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My Lords, the title of today’s debate is “Further incremental reform to address the size of the House”. It seems a funny thing to debate. Surely the debate should be why the Prime Minister is creating so many new Members when we are already overcrowded. The best way to control immigration is to close UK borders. There are other solutions but that is the easiest solution, and the same applies here. Whether it is right to close down completely is another matter.
I am greatly reassured by the statement of the noble Lord, Lord Strathclyde, that the number of UKIP Peers should not be reduced. Looking at the numbers created under this and the last Government, it is difficult not to come to the conclusion that the Prime Minister is making a mockery of this House, deliberately to force reform from this place, because probably neither House will agree to it. The House of Commons will not, and why should it, when over a quarter of our Members were Members of the other place? But one has to ask the question: why should existing Members be penalised to accommodate more new Members? Why should we, who were appointed for life, now be told there will be a retiring age, fixed terms, attendance requirements—which of course achieve nothing—and then be criticised for not taking part in so many debates? For example, you can be in the House for three to four hours to speak for five minutes.
The recent spate of proposed appointments is a Dissolution Honours List. Where are the UKIP appointments? This is the party whose voting pattern helped this Government to be elected. Where is the recognition that UKIP got 4 million or 13% of the vote and came second in over 150 seats? UKIP required 100 times as many votes for its one elected MP as the Conservatives did for each of theirs. Surely one way to right this wrong is to honour the commitment given by the Government in this House in reply to Written Questions tabled by the noble Lord, Lord Pearson, and by me. For example, on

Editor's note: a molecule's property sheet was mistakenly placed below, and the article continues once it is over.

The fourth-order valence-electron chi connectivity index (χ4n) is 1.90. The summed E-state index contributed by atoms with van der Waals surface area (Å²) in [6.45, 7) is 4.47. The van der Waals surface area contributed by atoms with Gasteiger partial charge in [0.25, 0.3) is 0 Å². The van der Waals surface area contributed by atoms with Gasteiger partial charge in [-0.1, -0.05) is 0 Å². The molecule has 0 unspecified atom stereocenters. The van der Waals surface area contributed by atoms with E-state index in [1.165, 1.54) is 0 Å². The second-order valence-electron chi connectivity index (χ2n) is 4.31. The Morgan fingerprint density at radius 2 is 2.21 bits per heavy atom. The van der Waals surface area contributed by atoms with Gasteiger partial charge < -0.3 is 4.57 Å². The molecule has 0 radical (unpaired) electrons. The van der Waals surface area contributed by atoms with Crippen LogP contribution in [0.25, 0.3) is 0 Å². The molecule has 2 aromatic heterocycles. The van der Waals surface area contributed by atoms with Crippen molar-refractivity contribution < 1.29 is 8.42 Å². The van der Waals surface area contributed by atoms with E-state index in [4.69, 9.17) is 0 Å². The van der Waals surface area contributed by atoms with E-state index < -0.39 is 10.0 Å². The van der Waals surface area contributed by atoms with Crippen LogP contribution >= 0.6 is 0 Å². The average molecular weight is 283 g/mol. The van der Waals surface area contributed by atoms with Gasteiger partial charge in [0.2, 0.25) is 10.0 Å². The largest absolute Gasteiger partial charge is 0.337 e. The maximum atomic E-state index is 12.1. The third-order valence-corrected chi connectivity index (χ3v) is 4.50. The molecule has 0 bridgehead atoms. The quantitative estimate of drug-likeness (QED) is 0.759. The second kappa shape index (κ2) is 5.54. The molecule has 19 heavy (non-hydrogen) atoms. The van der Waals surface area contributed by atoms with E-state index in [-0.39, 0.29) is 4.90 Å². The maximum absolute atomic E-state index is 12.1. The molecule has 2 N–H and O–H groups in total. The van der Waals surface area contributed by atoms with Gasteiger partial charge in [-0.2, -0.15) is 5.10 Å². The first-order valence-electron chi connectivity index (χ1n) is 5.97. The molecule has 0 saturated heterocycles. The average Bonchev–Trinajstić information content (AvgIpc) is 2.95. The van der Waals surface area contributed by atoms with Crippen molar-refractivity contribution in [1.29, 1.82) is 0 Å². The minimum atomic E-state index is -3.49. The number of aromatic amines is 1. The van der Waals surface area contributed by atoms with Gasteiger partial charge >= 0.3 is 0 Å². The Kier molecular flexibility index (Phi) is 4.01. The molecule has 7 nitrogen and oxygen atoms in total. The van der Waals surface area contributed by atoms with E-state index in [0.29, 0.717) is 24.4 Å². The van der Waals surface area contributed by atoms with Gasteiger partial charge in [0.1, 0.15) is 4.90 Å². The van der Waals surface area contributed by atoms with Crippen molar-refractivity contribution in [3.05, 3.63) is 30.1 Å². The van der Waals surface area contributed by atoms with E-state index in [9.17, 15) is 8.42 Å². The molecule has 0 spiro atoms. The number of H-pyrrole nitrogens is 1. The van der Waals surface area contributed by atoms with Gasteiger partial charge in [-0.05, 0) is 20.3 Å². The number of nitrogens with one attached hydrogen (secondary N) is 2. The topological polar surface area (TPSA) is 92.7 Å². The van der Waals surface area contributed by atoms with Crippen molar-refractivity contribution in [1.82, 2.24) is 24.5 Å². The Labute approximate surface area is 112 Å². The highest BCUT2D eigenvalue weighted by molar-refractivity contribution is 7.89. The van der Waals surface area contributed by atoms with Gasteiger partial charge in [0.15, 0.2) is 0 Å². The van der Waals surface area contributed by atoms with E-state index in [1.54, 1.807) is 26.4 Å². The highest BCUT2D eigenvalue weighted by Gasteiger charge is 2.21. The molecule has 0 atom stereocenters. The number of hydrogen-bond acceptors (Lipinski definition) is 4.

“To ask Her Majesty’s Government what steps they have taken to rebalance the membership of the House of Lords in line with the share of the vote secured by the political parties in the last general election”.
The noble Lord, Lord Wallace of Saltaire, replied:
“It remains the Government’s intention that appointments to the House of Lords will be made with the objective of creating a second Chamber that is reflective of the share of the vote secured by the political parties in the last general election.
The Prime Minister exercises his powers in relation to appointments to the House of Lords in order to deliver this coalition commitment and will continue to keep numbers under review”.—[Hansard, 21/5/13; col. WA 57.]
One way to do that, while recognising the Cross-Benchers, would be to limit this House to, say, 600 Members to start with—the same as the reformed Commons—and to allocate Peerages based on the percentage vote secured by each party at the last general election. Members would be proposed by the respective parties, serve for five years and then be reviewed based on the following election result.
On the basis of votes cast last May, UKIP would be entitled to more than 65 Members rather than the three we have now—none of whom were originally members of UKIP. Is this really a fair representation of the views of the British population who, according to the latest opinion polls, might well vote to leave the European Union?
Despite our concern about the numbers in this House, the Government have had a chance to honour the above commitment but they have failed to do so. May I ask when or even if this will be honoured, or are the Government now wriggling on their latest statement that Peers’ numbers should reflect the result of the last general election? But even on that basis, how can the Dissolution Honours List be justified? A reduction in some parties’ membership of this House would be more appropriate. At the last general election the Conservatives got 330 seats with the vote from 24% of the electorate; UKIP got one seat with 8%. It is a clear case for electoral reform.
This House has too many Members, but if this Government are to persist in the creation of more, they should recognise their commitment to making this House more representative of the votes cast in the general election, and any new appointments should clearly honour that commitment.